Do you ever feel like your cinematography lacks a dynamic quality. Does it just seem flat and uninspired. I’ve felt like that for years before I started thinking about these basic principles while i’m shooting. I actually think about these principles well before I hit record. Remember, half of a DP’s job can be done during pre-production and prepping.
How can you take your cinematography to the next level?
Composition is a huge part of cinematography. Some people or just born with a creative eye. At lease that’s what I’ve been told time and time again. I unfortunately wasn’t and have had to train my eye and learn along the way what looks pleasing to the eye. Symmetry vs. Asymmetry, color theory, and all the things you may think are basic and may not need to know is critical to having dynamic cinematography.
Here is a 3-minute video by award-winning commercial cinematographer Matthew Rosen explaining how you can add depth into your shots.
Lighting and Shading (High Contrast Lighting)
I feel the best way to add depth to your image is through high contrast lighting. It’s really challenging adding depth when all your lighting is flat. Soft, even lighting flattens images, while lighting with harsher shadows with fast falloff tends to give the illusion of depth.
THIS IS DIFFERENT FROM TAKING OUT CONTRAST IN THE EDIT.
It’s easier these days to get shallow depth of field with faster lenses and high light sensitive sensor. But you have to know how to control the focus and also set yourself, or your AC, up for success. The key principle with focus is that it helps establish the distance between objects. By using it for that purpose, you can add a whole other level of film theory into your productions.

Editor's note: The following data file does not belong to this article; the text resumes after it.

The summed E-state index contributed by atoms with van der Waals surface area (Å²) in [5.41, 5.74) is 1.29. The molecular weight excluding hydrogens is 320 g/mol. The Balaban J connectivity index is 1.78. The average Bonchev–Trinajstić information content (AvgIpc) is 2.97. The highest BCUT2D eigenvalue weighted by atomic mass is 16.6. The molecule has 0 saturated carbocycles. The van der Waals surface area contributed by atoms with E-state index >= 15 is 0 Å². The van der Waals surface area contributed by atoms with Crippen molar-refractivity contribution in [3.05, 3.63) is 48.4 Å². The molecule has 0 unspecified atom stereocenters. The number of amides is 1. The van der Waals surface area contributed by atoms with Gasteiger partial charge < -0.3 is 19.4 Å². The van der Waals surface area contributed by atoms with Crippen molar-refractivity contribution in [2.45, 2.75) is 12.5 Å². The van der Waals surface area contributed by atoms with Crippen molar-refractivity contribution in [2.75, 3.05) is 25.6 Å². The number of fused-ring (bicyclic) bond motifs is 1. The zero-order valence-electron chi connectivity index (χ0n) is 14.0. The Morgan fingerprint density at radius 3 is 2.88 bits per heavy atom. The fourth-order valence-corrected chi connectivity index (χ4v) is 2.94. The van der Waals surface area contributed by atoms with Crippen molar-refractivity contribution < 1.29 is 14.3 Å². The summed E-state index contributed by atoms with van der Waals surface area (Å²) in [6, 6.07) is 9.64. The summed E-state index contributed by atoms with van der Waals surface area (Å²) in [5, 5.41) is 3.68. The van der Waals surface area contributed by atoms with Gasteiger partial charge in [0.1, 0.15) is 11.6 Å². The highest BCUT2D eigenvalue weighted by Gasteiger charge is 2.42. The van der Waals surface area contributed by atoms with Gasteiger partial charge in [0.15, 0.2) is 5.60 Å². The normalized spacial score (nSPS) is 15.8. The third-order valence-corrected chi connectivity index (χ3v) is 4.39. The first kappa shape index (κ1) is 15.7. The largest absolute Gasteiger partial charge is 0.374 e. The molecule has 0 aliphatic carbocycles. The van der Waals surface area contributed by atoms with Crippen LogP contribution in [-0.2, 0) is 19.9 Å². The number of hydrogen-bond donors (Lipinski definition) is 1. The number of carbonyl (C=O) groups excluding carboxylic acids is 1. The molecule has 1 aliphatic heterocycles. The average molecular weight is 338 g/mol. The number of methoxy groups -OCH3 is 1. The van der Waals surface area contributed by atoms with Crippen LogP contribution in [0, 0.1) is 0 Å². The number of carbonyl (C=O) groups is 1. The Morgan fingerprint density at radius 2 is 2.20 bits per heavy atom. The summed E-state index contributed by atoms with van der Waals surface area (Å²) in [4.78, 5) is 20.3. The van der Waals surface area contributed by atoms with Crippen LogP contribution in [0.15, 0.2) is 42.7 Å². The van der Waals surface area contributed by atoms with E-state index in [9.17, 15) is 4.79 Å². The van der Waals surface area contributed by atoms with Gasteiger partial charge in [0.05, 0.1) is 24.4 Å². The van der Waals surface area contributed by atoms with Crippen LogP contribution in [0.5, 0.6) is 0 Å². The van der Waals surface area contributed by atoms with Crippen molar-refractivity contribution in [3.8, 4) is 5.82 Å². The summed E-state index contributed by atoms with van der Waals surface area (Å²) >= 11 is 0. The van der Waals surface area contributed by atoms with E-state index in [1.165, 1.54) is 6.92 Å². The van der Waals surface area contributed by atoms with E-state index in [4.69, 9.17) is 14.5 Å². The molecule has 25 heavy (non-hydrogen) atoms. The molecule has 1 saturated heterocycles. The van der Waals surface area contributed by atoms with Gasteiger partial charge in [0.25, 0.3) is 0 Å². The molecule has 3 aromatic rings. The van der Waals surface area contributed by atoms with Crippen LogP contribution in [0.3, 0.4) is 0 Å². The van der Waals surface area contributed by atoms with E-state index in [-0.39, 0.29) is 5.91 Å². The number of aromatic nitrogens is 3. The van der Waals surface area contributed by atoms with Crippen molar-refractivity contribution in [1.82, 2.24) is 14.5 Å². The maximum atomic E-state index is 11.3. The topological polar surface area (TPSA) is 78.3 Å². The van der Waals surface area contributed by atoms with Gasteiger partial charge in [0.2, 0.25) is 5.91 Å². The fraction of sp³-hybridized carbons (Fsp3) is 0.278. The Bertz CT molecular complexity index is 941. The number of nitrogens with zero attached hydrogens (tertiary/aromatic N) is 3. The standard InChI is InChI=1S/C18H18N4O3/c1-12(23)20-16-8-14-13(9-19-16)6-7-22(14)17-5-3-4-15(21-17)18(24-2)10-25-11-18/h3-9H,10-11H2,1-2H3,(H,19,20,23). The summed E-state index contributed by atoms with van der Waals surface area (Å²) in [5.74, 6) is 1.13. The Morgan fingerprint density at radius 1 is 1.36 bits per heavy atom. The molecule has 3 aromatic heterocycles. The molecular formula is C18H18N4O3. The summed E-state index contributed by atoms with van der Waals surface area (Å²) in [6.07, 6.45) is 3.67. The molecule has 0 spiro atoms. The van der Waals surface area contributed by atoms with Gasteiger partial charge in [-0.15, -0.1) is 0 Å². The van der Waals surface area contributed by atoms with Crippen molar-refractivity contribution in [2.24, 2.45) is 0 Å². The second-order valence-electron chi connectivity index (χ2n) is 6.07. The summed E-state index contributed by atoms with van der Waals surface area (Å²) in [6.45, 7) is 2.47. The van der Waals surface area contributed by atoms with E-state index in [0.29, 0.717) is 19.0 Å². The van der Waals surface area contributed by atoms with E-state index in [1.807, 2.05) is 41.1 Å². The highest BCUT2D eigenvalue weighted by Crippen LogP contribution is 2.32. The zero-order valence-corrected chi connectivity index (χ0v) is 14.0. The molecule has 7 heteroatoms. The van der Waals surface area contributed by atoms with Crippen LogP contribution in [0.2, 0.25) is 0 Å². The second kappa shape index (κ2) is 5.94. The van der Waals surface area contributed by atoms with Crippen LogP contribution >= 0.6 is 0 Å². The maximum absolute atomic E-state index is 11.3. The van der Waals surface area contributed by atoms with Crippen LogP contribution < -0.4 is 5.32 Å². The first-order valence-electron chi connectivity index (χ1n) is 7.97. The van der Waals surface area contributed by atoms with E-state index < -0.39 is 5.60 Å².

One of the biggest, yet simple, revelations I had when I was starting out is not to shot directly at a wall. Shot the subject on angle from the wall and you instantly create some depth. Lines in your frame can help add perspective as well. Shooting down train tracks, through windows, down streets, or simply having a low angle and looking up can add perspective to an otherwise “stale” shot the lacks creativity.
Parallax requires movement to make your shot more dynamic. A static shot adds little (if any) energy to a shot, but a moving camera can turn what was once a boring still shot into a scene that pulls your audience in. Don’t just move your camera for the sake of adding energy. Think about your story. Think about your composition. Parallax can add so much but don’t crash dynamic cinematography because of it.
Simply put things that are closer to our eyes block out things that are further when they pass in front of them. Occlusion happens regardless if you know you are using it or not. Thinking about it helps in keeping the depth that we are all looking for in dynamic cinematogrpahy.
Cinematography takes a life-time to master. You don’t have to spend a lifetime getting the results that you want in your films. Learn the basics of cinematography. Practice them and the more you train your eye, the better and more dynamic your cinematography will become.
What do you think? How have you solved depth issues in your shots? Want to share them with the community? Let me know. Join the Capturing Light Facebook community: https://www.facebook.com/groups/capturinglightcommunity/.